Thoughts and quotes from the first day of the Just Comedy confab at Montreal’s Just For Laughs fest…

On "Finding the Comedy Audience," Comedy Central’s Lou Wallach set the tone early by cracking, "If anyone can find the comedy audience, please let us know." So we’re going to learn a lot here in Montreal, eh? Perhaps. Megan O’Neill from Atom.com, formerly known as Atom Films, said MTV Networks (and Comedy Central) bought the site to replace Motherload as its online broadband partner because Atom could prove it had both the Web traffic and the viewing demographic (young men aged 18-34) that Comedy Central wanted. O’Neill said she’d been with the company since 1999. "We’re survivors," she said. Of 31-32 other online competitors, 29 went belly up and crashed when the stock market bubble burst in 2000. "Because we survived, advertisers kept coming," O’Neill said. Atom Films had its biggest hit last year in "This Land" from the folks at JibJab — which you may recall got a big boost from having the guys appear on The Tonight Show. But how did JibJab end up on Atom? Good old-fashioned networking and relationship building. O’Neill knew the guys, would buy them pizza in Williamsburg (Brooklyn edition, not Colonial Virginia edition) and waited for them to produce a video that could appeal to the biggest audience. And when they did, the guys remembered O’Neill and rewarded her (and Atom) for her past support.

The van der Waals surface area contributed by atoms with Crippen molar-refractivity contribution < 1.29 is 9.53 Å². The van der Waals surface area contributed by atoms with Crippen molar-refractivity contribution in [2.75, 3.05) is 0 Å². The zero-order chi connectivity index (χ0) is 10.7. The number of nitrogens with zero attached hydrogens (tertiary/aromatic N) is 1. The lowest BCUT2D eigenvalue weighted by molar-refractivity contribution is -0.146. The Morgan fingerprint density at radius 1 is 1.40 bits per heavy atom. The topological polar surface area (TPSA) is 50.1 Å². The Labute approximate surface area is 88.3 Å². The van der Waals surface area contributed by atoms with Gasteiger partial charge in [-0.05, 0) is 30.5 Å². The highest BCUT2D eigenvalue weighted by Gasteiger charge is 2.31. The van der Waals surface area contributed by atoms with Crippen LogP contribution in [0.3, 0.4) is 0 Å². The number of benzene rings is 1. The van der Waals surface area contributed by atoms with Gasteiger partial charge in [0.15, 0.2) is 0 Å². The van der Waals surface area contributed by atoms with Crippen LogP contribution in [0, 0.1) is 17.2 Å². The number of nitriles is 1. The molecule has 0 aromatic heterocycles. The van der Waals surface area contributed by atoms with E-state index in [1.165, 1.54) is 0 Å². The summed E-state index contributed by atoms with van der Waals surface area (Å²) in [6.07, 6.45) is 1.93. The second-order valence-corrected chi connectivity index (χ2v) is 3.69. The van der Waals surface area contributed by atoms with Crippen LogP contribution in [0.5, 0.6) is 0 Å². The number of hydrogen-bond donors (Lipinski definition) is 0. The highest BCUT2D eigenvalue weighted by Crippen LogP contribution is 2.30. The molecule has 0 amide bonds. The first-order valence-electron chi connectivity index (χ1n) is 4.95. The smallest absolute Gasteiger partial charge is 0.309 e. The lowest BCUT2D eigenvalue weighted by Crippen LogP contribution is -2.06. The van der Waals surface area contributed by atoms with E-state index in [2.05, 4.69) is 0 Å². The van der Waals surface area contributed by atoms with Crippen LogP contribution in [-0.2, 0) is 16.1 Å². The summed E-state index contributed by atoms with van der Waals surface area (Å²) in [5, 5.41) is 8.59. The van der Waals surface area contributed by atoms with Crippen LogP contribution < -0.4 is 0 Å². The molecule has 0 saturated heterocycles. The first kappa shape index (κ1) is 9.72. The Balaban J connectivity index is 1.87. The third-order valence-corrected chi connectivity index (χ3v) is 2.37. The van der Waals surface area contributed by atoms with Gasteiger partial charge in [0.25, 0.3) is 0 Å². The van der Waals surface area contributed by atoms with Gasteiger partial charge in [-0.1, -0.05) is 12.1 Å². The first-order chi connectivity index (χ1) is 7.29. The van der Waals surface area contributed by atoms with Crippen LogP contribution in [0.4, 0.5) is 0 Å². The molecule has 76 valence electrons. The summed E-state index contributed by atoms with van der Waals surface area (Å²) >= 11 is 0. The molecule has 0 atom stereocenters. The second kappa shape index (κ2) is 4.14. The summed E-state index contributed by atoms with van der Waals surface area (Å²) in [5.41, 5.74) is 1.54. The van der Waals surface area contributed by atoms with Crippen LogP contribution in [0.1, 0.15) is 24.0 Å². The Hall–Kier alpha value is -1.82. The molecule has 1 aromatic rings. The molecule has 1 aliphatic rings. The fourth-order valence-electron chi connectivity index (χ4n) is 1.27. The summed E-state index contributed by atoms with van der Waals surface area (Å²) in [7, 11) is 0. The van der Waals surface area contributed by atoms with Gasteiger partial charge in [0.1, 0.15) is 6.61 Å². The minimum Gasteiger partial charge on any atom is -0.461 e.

Want to know how to crack the code on YouTube? Or how to get a steady online audience of fans. Well, YouTube’s comedy content manager, Mark Day, said most of the biggest hits on YouTube remain stand-alone "one-hit wonders," if you will (my words in quotes). And his advice to people for the secret formula? "Come up with something as clever as You Suck At Photoshop," on My Damn Channel, he says. Todd Jackson hadn’t arrived in Montreal yet, but I imagined him smiling as Day said this.

Back to Wallach and Comedy Central. He said Comedy Central started its cable TV life with more of an across-the-board viewership, but over time, shows such as South Park and The Daily Show (not to mention The Man Show, Insomniac, Crank Yankers and so many others) eventually narrowed their focus on 18-34 men. "We’re always looking for shows that can appeal to a broad audience," Wallach said, answering a question about trying to attract viewers outside of the network’s main demo. "But you don’t want to bite the hand that’s been feeding us. It’s been very good to us, and it’s a desired group."